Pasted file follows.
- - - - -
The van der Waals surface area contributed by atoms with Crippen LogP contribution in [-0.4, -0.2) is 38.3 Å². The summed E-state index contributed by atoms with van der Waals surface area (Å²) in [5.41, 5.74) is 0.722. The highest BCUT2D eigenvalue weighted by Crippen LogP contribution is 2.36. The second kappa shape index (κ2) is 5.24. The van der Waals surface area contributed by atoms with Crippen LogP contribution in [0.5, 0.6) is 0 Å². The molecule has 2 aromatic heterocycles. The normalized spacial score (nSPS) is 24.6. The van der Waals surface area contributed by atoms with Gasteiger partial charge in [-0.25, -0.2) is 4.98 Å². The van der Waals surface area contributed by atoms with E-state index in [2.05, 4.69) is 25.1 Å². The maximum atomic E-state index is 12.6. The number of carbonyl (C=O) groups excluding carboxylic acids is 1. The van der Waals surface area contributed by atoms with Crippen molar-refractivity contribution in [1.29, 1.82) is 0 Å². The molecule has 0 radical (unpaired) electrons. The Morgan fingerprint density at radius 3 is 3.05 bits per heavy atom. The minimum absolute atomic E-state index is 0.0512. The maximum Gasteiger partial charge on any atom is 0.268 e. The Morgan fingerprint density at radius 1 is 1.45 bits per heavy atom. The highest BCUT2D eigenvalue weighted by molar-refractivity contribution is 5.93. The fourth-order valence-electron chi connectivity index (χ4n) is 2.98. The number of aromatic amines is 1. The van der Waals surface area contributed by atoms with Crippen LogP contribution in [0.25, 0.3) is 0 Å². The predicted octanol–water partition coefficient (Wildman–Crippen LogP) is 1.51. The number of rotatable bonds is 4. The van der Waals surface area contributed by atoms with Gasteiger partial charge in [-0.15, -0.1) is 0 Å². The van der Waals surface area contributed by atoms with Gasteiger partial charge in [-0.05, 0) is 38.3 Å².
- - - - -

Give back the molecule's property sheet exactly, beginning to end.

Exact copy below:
The van der Waals surface area contributed by atoms with Crippen LogP contribution in [-0.4, -0.2) is 38.3 Å². The summed E-state index contributed by atoms with van der Waals surface area (Å²) in [5.41, 5.74) is 0.722. The highest BCUT2D eigenvalue weighted by Crippen LogP contribution is 2.36. The second kappa shape index (κ2) is 5.24. The van der Waals surface area contributed by atoms with Crippen LogP contribution in [0.5, 0.6) is 0 Å². The molecule has 2 aromatic heterocycles. The normalized spacial score (nSPS) is 24.6. The van der Waals surface area contributed by atoms with Gasteiger partial charge in [-0.25, -0.2) is 4.98 Å². The van der Waals surface area contributed by atoms with E-state index in [2.05, 4.69) is 25.1 Å². The maximum atomic E-state index is 12.6. The number of carbonyl (C=O) groups excluding carboxylic acids is 1. The van der Waals surface area contributed by atoms with Crippen molar-refractivity contribution in [1.29, 1.82) is 0 Å². The molecule has 0 radical (unpaired) electrons. The Morgan fingerprint density at radius 3 is 3.05 bits per heavy atom. The minimum absolute atomic E-state index is 0.0512. The maximum Gasteiger partial charge on any atom is 0.268 e. The Morgan fingerprint density at radius 1 is 1.45 bits per heavy atom. The highest BCUT2D eigenvalue weighted by molar-refractivity contribution is 5.93. The fourth-order valence-electron chi connectivity index (χ4n) is 2.98. The number of aromatic amines is 1. The van der Waals surface area contributed by atoms with Crippen LogP contribution in [0.25, 0.3) is 0 Å². The predicted octanol–water partition coefficient (Wildman–Crippen LogP) is 1.51. The number of rotatable bonds is 4. The van der Waals surface area contributed by atoms with Gasteiger partial charge in [-0.15, -0.1) is 0 Å². The van der Waals surface area contributed by atoms with Gasteiger partial charge in [-0.05, 0) is 38.3 Å².